World Bank Will Stop Financing Oil and Gas Projects
The World Bank will no stop finance oil and gas projects from 2019 as tension builds to change to clean energy.
The step, it said, was meant to assist countries meet the greenhouse gas-curbing pledges they had made in support of the 2015 Paris Agreement.
The World Bank will stop bankrolling oil and gas exploration and extraction from 2019, it announced on Tuesday at a climate summit seeking to increase the global economy’s switch to clean energy.
The World Bank Group will no more finance upstream oil and gas, immediately after 2019, it claimed in a statement in Paris, where world leaders sought to release more cash for the shift from Earth-warming fossil fuels.
The action, it said, was intended to help countries meet the greenhouse gas-curbing promises they had made on behalf of the 2015 Paris Agreement to restrict global warming.
In extraordinary circumstances, consideration will certainly be given to funding upstream gas in the poorest countries where there is a very clear advantage in terms of energy accessibility for the poor and the project fits within the countries.
Paris Agreement promises, the statement said.The bank also revealed it was on track to satisfy its aim of 28 per cent of its lending heading to climate action by 2020.
The World Bank Group will not finance upstream oil and gas, after 2019 WORLD BANK STATEMENT The World Bank’s mandate is to offer finance and other support to aid the economic advancement of developing countries.
It co-sponsored the one-day summit called by French President Emmanuel Macron to find methods to unlock the money required for the global economy’s costly shift from fossil fuels to less-polluting energy sources, and to shore up countries defences against climate change-induced weather disasters.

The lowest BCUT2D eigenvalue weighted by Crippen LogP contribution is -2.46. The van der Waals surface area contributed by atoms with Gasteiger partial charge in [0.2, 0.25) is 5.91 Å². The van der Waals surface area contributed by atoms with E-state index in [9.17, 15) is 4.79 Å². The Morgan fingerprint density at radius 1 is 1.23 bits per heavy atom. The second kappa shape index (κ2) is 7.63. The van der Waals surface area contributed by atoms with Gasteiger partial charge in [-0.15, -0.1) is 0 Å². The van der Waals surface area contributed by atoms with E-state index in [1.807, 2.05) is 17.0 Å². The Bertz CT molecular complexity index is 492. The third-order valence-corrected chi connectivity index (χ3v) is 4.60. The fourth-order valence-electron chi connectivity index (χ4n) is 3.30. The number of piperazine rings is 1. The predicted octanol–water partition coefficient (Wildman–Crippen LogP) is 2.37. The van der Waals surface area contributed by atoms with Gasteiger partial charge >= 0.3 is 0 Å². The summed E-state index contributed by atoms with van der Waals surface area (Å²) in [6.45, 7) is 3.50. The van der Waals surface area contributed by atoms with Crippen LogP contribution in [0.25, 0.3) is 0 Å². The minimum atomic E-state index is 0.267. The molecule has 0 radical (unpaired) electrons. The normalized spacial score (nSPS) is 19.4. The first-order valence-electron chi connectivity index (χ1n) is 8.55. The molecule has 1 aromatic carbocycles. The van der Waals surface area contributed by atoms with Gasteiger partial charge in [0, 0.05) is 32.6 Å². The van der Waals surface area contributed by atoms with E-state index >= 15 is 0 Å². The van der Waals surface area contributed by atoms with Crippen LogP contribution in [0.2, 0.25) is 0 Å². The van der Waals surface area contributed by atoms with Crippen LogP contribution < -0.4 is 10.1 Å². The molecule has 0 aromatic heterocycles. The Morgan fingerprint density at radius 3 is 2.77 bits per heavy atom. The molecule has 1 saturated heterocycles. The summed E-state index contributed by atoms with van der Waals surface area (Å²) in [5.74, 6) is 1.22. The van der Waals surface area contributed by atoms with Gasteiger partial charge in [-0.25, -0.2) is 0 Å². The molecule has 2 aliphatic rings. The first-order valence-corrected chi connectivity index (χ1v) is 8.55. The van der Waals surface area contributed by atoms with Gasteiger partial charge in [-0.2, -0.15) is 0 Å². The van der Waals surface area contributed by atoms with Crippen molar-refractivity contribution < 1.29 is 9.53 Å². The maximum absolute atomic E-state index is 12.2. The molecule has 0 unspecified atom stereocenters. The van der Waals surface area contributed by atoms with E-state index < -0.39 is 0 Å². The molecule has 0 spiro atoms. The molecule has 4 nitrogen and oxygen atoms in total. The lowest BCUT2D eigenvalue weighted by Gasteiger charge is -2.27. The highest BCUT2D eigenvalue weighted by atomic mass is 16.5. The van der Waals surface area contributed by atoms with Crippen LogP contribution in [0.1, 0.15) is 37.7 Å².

Trillions of dollars should be invested in clean energy technology to fulfill the Paris Agreement’s goal of limiting average global warming to two degrees Celsius (degrees Fahrenheit) over pre-Industrial Revolution levels, professionals say.
A lack of cash has long been a constraint to the global effort to limit global warming, worsened by US President Donald Trump’s decision to withdraw America from the Paris Agreement and slash funding for climate projects.
In its 2016 annual report, the World Bank Group said it had invested just over US$ 3 billion in extractive industries, which additionally include mining, in 2016 three times as much as the year before.
Meanwhile, former US secretary of state John Kerry blasted the omission of the American government at the summit as a disgrace. Trump was not asked and the US federal government was represented by the second-highest diplomat in the American embassy in Paris, Brent Hardt, two years to the day since Kerry and then-president Barack Obama helped drive painstaking diplomatic initiatives to clinch the Paris accord.
It’s very frustrating, it’s worse than discouraging, it’s actually a disgrace when you think about the facts, the science, the sound judgment, all the work that’s been done, Kerry said on the summit sidelines.
The Paris Agreement took 26 years of work that’s being dishonoured by people who don’t even comprehend the science.
American summit attendees featured the campaigning governor of California, Jerry Brown, as well as former New York mayor Michael Bloomberg who has put together a coalition of cities, companies and lobbyists called America’s Pledge to help decrease US emissions.